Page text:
Egg Supply Chain

In a few weeks you will start seeing quite a few sales on eggs. Why? Eggs are one of the main staples in the Easter holiday tradition. Everyone gets together the night before Easter and colors their eggs a wide range of colors to put in their Easter baskets for the Easter Bunny to hide. An egg seems like such a simple food item, very few people ever wonder what all had to happen in order for them to be able to buy their eggs from the grocery store. If there were suddenly no eggs to color for Easter I am sure everyone would then want to know. If it even possible to think that the grocery stores would have no eggs? The answer is yes!
In order for that carton of eggs to be on the shelf of the store it must travel the supply chain. A supply chain is a system of organizations, people, technology, activities, information and resources involved in moving a product or service from supplier to customer. Supply chain activities transform natural resources, raw materials and components into a finished product that is delivered to the end customer. Egg would seem like such a simple product that there really couldn’t be that much to the supply chain given that the chicken lays the eggs, the farmers puts them in cartons and a truck delivers them to the store.
Eggs don’t go through processing like most other food products but still there can be a lot to them depending on what type of eggs you buy and where from. Many people still get theirs from the grocery stores but a rising trend is to purchase them farmers markets or directly from the farmer. Going directly to the farmer for your eggs is becoming more popular because people want to know where their food is coming from and want to know that the animals are not being mistreated or given hormones.

In order to discuss the supply chain for eggs one must first ask the questions,Which came first the egg or the chicken? When you attempt to do a supply chain for eggs this is without a doubt the first question you would need to ask. Did the farmer get the egg first and then hatch the chickens to lay more eggs to sell or did he get the chicken first who then laid the eggs? For this paper we are going to assume that the chicken came first. So the first step in the egg supply chain is the hatchery no matter where you get your eggs the process started in the hatchery.
Due to the rising trend of going straight to farmer for goods, we are going to look at the supply chain for eggs purchased directly from the farmer. Also this is how I get my eggs so I thought it would be more interesting, of course the eggs I get come from my aunt so there is not much to them aside from the gas used to drive to her farm and pick them up. Her chicks came from a friend who raised chickens but for those farmers who do not have friends or neighbors who raise chickens they would go to a hatchery.
Hatcheries are found all over. There are quite a few in Ohio alone, a major one is found in the Cincinnati area. Once the farmer gets his peeps from the hatchery they are placed in a chicken coup which has access to a pasture for the chickens to graze. Chickens eat a wide variety of things but mostly are fed corn or other vegetables already found on the farm. Chickens that are allowed to graze produce better quality eggs due to the fact that they get more nutrients from the ground than those chickens raised in cages.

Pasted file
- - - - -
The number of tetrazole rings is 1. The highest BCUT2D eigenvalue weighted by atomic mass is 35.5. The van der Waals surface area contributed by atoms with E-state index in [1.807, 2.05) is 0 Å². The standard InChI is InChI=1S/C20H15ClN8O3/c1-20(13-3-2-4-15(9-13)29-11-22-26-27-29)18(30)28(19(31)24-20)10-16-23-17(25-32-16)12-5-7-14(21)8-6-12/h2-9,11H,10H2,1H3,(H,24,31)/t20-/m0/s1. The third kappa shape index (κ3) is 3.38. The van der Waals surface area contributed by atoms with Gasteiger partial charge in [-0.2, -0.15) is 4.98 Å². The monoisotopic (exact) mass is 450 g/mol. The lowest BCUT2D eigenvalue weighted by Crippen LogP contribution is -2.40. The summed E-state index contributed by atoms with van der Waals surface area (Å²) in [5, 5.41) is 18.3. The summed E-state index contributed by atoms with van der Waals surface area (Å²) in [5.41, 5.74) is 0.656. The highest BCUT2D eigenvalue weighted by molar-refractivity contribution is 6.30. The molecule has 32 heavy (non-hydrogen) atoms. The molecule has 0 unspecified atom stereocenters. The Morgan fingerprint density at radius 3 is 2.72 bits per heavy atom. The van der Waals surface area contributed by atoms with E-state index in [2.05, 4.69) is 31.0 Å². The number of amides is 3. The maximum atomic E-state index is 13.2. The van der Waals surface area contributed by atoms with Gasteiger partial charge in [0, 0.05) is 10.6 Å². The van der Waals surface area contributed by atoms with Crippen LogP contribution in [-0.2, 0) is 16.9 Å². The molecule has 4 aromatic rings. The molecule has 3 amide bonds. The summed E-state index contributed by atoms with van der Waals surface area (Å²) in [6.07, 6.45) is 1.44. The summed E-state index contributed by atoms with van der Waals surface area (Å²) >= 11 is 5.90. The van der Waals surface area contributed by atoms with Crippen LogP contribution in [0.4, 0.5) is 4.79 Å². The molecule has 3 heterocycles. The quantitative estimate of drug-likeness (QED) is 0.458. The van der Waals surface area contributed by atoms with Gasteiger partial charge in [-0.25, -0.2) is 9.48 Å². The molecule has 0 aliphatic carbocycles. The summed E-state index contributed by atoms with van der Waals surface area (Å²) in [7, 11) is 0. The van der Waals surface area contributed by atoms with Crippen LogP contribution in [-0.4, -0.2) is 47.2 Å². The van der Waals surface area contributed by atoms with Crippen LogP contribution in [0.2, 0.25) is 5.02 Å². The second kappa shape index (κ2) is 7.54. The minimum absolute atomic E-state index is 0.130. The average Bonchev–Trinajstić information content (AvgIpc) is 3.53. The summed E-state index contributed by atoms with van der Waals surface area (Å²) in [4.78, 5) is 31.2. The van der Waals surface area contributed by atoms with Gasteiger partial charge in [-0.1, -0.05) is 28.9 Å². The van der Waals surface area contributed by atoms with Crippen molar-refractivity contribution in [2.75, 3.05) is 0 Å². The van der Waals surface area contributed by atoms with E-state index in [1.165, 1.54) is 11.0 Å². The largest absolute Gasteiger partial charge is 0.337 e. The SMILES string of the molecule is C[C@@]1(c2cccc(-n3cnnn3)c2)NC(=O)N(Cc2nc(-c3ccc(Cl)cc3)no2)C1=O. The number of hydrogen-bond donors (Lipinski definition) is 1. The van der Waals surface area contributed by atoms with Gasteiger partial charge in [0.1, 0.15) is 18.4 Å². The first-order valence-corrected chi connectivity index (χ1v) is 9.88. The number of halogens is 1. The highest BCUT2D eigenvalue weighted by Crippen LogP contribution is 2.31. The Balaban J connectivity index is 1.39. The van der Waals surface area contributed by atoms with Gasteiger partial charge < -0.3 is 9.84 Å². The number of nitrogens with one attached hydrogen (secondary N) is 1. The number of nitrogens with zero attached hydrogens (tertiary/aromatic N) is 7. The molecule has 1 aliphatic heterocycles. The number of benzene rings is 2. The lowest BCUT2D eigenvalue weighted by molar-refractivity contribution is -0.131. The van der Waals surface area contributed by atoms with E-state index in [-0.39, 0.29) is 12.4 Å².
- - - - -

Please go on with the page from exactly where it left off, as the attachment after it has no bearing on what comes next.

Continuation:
The next step in the supply chain once you have the chickens and they lay the eggs is to gather and package them for sale. Eggs are usually gathered on a plastic tray and then washed and sanitized then stored in a refrigerator. Many co-op farms that you buy from have you bring your own container for your eggs, this saves them money and also the environment if you reuse the same carton. Most people just bring a carton from store bought eggs. The egg carton was invented in 1911 to help keep a farmer’s eggs from breaking while delivering.
Egg cartons come in a variety of forms from Styrofoam to molded pulp and paper. You can even buy plastic storage containers for eggs that can reused again and again. One of major suppliers of egg cartons to small farms is a company called Eggcartons. com. They do not produce the egg cartons themselves but rather buy them in large quantity then sell in smaller quantity to farmers. Once the eggs are packaged they are ready for sale whether to a local farmer market or directly to the customer who visits the farm. Farm raised eggs there seems to not be too much competition out there.
Very few farms do this and the ones that do are spaced a good ways apart, also the fact that the small farms cannot produce as much as the bigger companies limits them on what they can sell anyhow. The only major issue that could impact the supply chain for a local farmer is to lose his chickens or for them to fall ill and not be able to produce enough eggs to meet demand. Some interesting facts on eggs are according to National Egg Producer Organization ( I am not making this up, the group exists) Ohio is the number 2 egg producer in the United States, second to only Iowa.
In 2008, over 209. 1 million cases of eggs were produced in the United States and of that 209. 1 million 68 million cases (32. 2%) were further processed (for foodservice, manufacturing, retail and export); 121. 7 million cases (58. 2%) went on to retail; 18 million cases (9%) went for foodservices use; and 1. 4 million (0. 7%) were exported. (http://www. unitedegg. org/useggindustry_generalstats. aspx) The Supply Chain Diagram {draw:frame} {draw:frame} {draw:frame} {draw:frame} {draw:frame} {draw:frame}

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